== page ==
Last weekend I was driving down a stretch of I-81 in Virginia, it was pretty and quiet and I was several hours into a 15-hour drive.
It was a nice and quiet respite of solitude after several very social weeks. Until, suddenly, a tangle of grief and anger rose up in my gut. Tears started leaking from my eyes and a whole lotta curse words started spewing from my mouth.
My first thought was: Still?? Still this grief after 13.5 years? Jesus Effing Christ. (Apologies to those with a Christian bent. No disrespect intended to the Jesus man.).
My next thought was: Why do people leave me when I need them most?
Well, hello, little painful, unhelpful belief. Where have you been hiding?
It’s an old painful belief that has lain quietly in my brain and heart for many years now. It’s not hard to find the origin of it. The day I found out I was pregnant, my fiancé was in a car accident and taken off life support two days later. He never knew about our daughter and, obviously, he couldn’t be there with me when she also died months later.
Although rationally I know that he didn’t have much of a say in the matter, when I needed him most, he left. So did my daughter.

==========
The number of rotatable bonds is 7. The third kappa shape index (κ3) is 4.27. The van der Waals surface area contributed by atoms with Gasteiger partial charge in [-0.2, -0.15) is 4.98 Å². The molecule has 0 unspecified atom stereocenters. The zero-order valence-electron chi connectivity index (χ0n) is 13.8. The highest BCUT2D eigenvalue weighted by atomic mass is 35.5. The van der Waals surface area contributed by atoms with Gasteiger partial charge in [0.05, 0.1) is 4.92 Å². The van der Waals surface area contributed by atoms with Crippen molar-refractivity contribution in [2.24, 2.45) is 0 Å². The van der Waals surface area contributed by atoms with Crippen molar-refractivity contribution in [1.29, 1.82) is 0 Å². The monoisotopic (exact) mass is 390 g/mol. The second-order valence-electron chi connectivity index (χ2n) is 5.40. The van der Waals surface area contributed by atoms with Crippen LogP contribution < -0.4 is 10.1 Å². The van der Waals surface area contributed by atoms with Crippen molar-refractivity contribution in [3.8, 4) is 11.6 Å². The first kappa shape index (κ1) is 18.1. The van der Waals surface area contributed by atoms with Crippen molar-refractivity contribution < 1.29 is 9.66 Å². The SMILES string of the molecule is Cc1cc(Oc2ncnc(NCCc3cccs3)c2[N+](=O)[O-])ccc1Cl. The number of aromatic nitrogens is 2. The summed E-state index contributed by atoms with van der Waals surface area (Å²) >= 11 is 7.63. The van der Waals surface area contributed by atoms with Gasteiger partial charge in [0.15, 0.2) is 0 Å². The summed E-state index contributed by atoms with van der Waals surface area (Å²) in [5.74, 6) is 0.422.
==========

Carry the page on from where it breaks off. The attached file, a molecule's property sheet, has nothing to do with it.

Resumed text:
Emotion isn’t rational. Emotion and these kinds of sneaky hidden beliefs aren’t logical or made of common sense. They are born out of hurt and pain when, for a variety of reasons, we don’t have the skills or capacity to process that particular hurt and pain.
A similar hurt and pain had come up again recently in a situation with a friend, and unbeknownst to me at the time, so had this painful belief that people leave me when I need them most. It was a belief I’d spent the last month or so desperately avoiding with unconscious busyness, social time, and a whole lot of mental distraction.
Looking back it explains a lot. No wonder my sleep has been crap. 😉
Then came a quiet, solo, no-distractions road trip. And I couldn’t avoid it anymore. This old belief arose, triggering old and new pain, and came unavoidably spewing out my eyes and mouth.
And honestly, while it hurt, pulling that thorn of a belief out of my heart after so many years has been a relief these past few days.
Because as soon as I was aware of it, as soon as I stopped running from it, it no longer had power over me. I could see it. I could see how it poked it’s thorny head into my relationships to wreak havoc.
And, now, because I could see it, I could let it go. I could take back my power over it and prevent the damage to my relationships.
Now, I could finally also see all the times and ways I am always supported. I could see the ways that family and friends, and even strangers, have been there for me when I needed them most. Sometimes that isn’t always in the way I want or expect, but most of the time, when I need someone, someone is there.
When I let them.
When I can let them because I don’t have this painful hidden belief stirring up some rather impressive self-sabotage.
And, finally, I can be there for me when I need me most. Because that’s what I need the most – me to be on my side. Me to be there for me.
So, my question for you is this: What are you avoiding? What painful beliefs might be lurking around your brain?
And perhaps more importantly, are you fully on your own side? Are you being there for you?
Something to ponder.